Page 1 of 5 SPEAKING FREELY All along the watch tower
By Peter J Middlebrook and Sharon M Miller
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Five years after US coalition forces commenced Operation Enduring Freedom, the
steadily rising tide of insurgency in southern Afghanistan and northern
Pakistan continues to bedevil
the beleaguered international stabilization effort.
In the presence of a heavily contested border between the two countries, and
given that the current International Security Assistance Force/North Atlantic
Treaty Organization (ISAF/NATO) operation simply cannot succeed in the absence
of a parallel route of political diplomacy, there is an urgent need to reassess
the entire direction of the current "peacekeeping" and "counter-insurgency"
The paper argues that while the Durand Line agreement is no longer considered a
contentious issue between the current de jure Afghan and Pakistan states, the
continued existence of political discontent between their sub-national Pashtun
, Baloch, North West Frontier Province (NWFP)and Federally Administered
Area (FATA) interest groups continues to usurp the rule of law and undermine
the effectiveness of border management controls.
In the absence of a legally recognized and enforceable border management
agreement, it is therefore impossible for the international community to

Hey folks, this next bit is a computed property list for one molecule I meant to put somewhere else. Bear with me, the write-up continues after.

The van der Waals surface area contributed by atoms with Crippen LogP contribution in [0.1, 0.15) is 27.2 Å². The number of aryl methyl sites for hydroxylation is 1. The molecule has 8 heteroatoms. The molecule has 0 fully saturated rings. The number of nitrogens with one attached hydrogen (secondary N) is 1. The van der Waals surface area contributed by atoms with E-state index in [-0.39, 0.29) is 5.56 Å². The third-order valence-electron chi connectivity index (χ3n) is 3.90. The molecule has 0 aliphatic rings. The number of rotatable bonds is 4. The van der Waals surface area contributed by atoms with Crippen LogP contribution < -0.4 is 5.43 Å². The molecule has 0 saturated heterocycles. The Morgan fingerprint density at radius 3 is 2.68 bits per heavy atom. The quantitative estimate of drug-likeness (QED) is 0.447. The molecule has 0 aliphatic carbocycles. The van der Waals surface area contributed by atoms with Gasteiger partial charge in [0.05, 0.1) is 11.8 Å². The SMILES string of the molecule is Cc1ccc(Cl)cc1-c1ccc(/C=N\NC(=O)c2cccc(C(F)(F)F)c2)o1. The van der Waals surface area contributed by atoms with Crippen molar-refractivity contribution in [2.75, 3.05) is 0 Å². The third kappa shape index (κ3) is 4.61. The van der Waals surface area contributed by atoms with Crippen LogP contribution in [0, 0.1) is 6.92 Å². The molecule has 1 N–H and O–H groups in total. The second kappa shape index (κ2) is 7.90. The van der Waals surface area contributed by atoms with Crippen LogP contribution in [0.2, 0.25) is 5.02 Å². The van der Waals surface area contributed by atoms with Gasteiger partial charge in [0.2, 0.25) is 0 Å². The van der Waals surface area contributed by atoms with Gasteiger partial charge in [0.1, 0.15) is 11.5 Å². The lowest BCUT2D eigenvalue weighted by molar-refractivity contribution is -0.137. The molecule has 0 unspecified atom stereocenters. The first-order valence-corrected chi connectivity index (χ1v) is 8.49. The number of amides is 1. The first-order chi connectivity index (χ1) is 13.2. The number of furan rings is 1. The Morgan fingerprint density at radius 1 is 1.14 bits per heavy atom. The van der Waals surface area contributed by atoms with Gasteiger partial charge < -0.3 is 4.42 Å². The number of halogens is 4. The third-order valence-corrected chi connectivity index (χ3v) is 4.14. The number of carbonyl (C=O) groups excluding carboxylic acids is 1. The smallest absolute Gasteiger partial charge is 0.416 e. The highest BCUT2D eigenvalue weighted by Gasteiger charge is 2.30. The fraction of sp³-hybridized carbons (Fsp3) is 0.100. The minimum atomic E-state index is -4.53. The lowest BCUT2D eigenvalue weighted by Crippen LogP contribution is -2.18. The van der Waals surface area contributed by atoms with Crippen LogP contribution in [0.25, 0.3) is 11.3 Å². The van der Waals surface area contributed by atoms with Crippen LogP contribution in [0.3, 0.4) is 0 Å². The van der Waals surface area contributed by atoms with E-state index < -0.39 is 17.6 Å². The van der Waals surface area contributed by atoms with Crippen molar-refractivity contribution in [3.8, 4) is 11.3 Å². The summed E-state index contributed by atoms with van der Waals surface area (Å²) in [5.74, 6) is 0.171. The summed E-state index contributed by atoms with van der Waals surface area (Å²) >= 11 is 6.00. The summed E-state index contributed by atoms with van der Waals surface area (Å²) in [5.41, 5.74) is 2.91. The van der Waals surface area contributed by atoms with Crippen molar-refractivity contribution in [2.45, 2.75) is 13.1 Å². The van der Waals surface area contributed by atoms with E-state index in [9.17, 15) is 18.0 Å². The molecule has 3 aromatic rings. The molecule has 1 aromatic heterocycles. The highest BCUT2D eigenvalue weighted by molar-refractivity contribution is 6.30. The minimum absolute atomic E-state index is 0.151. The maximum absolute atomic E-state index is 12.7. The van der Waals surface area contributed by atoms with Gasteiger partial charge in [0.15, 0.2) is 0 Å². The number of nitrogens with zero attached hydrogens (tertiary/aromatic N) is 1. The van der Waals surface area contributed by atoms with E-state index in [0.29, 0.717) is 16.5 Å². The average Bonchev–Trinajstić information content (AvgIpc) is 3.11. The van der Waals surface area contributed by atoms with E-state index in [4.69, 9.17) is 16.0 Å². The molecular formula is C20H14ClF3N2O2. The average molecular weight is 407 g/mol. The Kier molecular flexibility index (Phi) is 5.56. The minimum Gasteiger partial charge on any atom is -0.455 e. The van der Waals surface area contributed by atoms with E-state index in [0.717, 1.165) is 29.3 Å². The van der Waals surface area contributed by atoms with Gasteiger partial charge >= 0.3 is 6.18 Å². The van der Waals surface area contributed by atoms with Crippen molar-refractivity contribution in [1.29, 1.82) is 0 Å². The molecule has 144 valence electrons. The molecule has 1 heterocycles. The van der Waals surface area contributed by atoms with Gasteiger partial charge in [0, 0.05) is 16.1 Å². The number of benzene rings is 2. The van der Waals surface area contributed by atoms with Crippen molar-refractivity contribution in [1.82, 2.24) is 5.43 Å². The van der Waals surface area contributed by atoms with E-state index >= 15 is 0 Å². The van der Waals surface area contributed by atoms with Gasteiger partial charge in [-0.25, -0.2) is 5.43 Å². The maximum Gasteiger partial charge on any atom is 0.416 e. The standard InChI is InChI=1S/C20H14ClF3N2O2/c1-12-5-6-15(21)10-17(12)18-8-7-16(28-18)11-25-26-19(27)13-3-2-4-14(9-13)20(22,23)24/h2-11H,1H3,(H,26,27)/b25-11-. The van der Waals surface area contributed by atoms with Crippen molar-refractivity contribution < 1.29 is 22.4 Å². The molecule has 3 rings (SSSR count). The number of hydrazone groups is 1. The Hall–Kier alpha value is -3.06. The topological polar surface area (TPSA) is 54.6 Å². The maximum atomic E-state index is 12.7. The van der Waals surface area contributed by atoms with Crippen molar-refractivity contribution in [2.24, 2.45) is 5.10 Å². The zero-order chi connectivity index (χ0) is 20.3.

apportion responsibility for the lack of effective state control over the
insurgency, terrorism, narcotics and smuggling; a situation which must surely
be unacceptable to the United Nations, the United States and the United
Kingdom. The failure to address the root causes, not just the effects, of
historical discontent must therefore remain the central tenet of a
yet-to-commence state to sub-state reconciliation and peace process.
Ahead of the NATO [North Atlantic Treaty Organization] summit in Riga, Latvia
on November 28-29, US Secretary of State Condoleezza Rice spoke of the need for
"transformatory diplomacy". Given the significance of the Afghan-Pakistan-India
axis for the structure of the new world order, meeting the challenges presented
by the Afghan-Pakistan border crisis provides an important test case for NATO's
muscle outside of Europe.
As British Prime Minister Tony Blair correctly stated during his trip to
Afghanistan on November 20, "Here in this extraordinary piece of desert is
where the fate of world security in the early 21st century is going to be
decided."  A body such as a Border Commission, mediated by the UN, is
urgently required to work towards reconciling fundamental grievances with
regard to legal sovereignty, and thereby allowing ISAF/NATO to provide support
to a process of reconciliation and peacekeeping.
The Afghan-Pakistan insurgency currently bears all the hallmarks of a
transboundary civil war; and one that risks undermining the stability of the
entire length of the Afghan-Pakistan-Indian border.
Reconciliation efforts must focus on overcoming the limitations of the Durand
Line "Disagreement", as they continue to obscure Baloch, Pashtun, North West
Frontier Province and Federal Administered Tribal Area "status" issues in the
process; up to and including Kashmir.
In the absence of such an approach, the legacies caused by the contraction of
British India and the ill-fated partition of India and Pakistan risk becoming